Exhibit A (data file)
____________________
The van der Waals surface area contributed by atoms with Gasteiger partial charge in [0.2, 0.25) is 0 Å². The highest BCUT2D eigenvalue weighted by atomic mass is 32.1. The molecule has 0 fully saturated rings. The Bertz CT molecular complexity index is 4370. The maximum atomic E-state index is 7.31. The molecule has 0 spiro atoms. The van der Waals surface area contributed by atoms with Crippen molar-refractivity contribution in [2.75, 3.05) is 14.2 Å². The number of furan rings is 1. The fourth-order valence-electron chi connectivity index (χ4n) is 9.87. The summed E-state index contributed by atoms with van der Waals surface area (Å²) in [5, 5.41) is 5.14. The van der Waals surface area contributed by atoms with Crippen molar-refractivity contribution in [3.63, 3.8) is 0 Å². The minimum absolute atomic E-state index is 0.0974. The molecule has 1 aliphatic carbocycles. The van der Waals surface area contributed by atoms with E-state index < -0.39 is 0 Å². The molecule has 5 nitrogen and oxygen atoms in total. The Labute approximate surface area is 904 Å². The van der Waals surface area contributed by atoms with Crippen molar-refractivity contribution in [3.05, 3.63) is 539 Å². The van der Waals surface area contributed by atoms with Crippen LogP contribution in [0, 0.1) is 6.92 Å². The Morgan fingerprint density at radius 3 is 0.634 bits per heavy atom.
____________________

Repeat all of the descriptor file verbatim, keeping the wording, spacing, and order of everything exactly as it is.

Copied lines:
The van der Waals surface area contributed by atoms with Gasteiger partial charge in [0.2, 0.25) is 0 Å². The highest BCUT2D eigenvalue weighted by atomic mass is 32.1. The molecule has 0 fully saturated rings. The Bertz CT molecular complexity index is 4370. The maximum atomic E-state index is 7.31. The molecule has 0 spiro atoms. The van der Waals surface area contributed by atoms with Crippen molar-refractivity contribution in [2.75, 3.05) is 14.2 Å². The number of furan rings is 1. The fourth-order valence-electron chi connectivity index (χ4n) is 9.87. The summed E-state index contributed by atoms with van der Waals surface area (Å²) in [5, 5.41) is 5.14. The van der Waals surface area contributed by atoms with Crippen molar-refractivity contribution in [3.63, 3.8) is 0 Å². The minimum absolute atomic E-state index is 0.0974. The molecule has 1 aliphatic carbocycles. The van der Waals surface area contributed by atoms with E-state index < -0.39 is 0 Å². The molecule has 5 nitrogen and oxygen atoms in total. The Labute approximate surface area is 904 Å². The van der Waals surface area contributed by atoms with Crippen molar-refractivity contribution in [3.05, 3.63) is 539 Å². The van der Waals surface area contributed by atoms with Crippen LogP contribution in [0, 0.1) is 6.92 Å². The Morgan fingerprint density at radius 3 is 0.634 bits per heavy atom.